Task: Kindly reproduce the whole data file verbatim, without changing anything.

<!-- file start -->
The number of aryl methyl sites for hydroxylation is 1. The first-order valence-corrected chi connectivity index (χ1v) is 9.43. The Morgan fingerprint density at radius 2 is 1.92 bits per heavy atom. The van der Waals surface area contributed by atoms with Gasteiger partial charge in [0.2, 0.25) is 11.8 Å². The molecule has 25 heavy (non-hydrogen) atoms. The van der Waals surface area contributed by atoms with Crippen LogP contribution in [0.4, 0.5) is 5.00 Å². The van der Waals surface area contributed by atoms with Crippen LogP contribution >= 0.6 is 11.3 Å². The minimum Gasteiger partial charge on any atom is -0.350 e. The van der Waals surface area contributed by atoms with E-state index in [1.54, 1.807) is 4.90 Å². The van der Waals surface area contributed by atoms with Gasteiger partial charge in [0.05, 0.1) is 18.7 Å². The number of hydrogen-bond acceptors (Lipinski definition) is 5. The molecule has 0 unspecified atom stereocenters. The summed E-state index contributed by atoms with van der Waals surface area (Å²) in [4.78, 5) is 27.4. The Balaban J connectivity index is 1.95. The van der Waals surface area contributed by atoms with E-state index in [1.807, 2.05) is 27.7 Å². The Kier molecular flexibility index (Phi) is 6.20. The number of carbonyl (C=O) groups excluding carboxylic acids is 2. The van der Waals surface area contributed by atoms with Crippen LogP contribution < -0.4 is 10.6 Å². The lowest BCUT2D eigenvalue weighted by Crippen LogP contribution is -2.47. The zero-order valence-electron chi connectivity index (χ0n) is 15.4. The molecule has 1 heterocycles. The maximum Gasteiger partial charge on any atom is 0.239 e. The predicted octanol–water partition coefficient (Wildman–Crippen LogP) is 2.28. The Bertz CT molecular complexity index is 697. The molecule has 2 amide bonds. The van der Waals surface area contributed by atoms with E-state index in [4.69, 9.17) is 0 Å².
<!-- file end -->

The number of aryl methyl sites for hydroxylation is 1. The first-order valence-corrected chi connectivity index (χ1v) is 9.43. The Morgan fingerprint density at radius 2 is 1.92 bits per heavy atom. The van der Waals surface area contributed by atoms with Gasteiger partial charge in [0.2, 0.25) is 11.8 Å². The molecule has 25 heavy (non-hydrogen) atoms. The van der Waals surface area contributed by atoms with Crippen LogP contribution in [0.4, 0.5) is 5.00 Å². The van der Waals surface area contributed by atoms with Crippen LogP contribution >= 0.6 is 11.3 Å². The minimum Gasteiger partial charge on any atom is -0.350 e. The van der Waals surface area contributed by atoms with E-state index in [1.54, 1.807) is 4.90 Å². The van der Waals surface area contributed by atoms with Gasteiger partial charge in [0.05, 0.1) is 18.7 Å². The number of hydrogen-bond acceptors (Lipinski definition) is 5. The molecule has 0 unspecified atom stereocenters. The summed E-state index contributed by atoms with van der Waals surface area (Å²) in [4.78, 5) is 27.4. The Balaban J connectivity index is 1.95. The van der Waals surface area contributed by atoms with E-state index in [1.807, 2.05) is 27.7 Å². The Kier molecular flexibility index (Phi) is 6.20. The number of carbonyl (C=O) groups excluding carboxylic acids is 2. The van der Waals surface area contributed by atoms with Crippen LogP contribution < -0.4 is 10.6 Å². The lowest BCUT2D eigenvalue weighted by Crippen LogP contribution is -2.47. The zero-order valence-electron chi connectivity index (χ0n) is 15.4. The molecule has 1 heterocycles. The maximum Gasteiger partial charge on any atom is 0.239 e. The predicted octanol–water partition coefficient (Wildman–Crippen LogP) is 2.28. The Bertz CT molecular complexity index is 697. The molecule has 2 amide bonds. The van der Waals surface area contributed by atoms with E-state index in [4.69, 9.17) is 0 Å².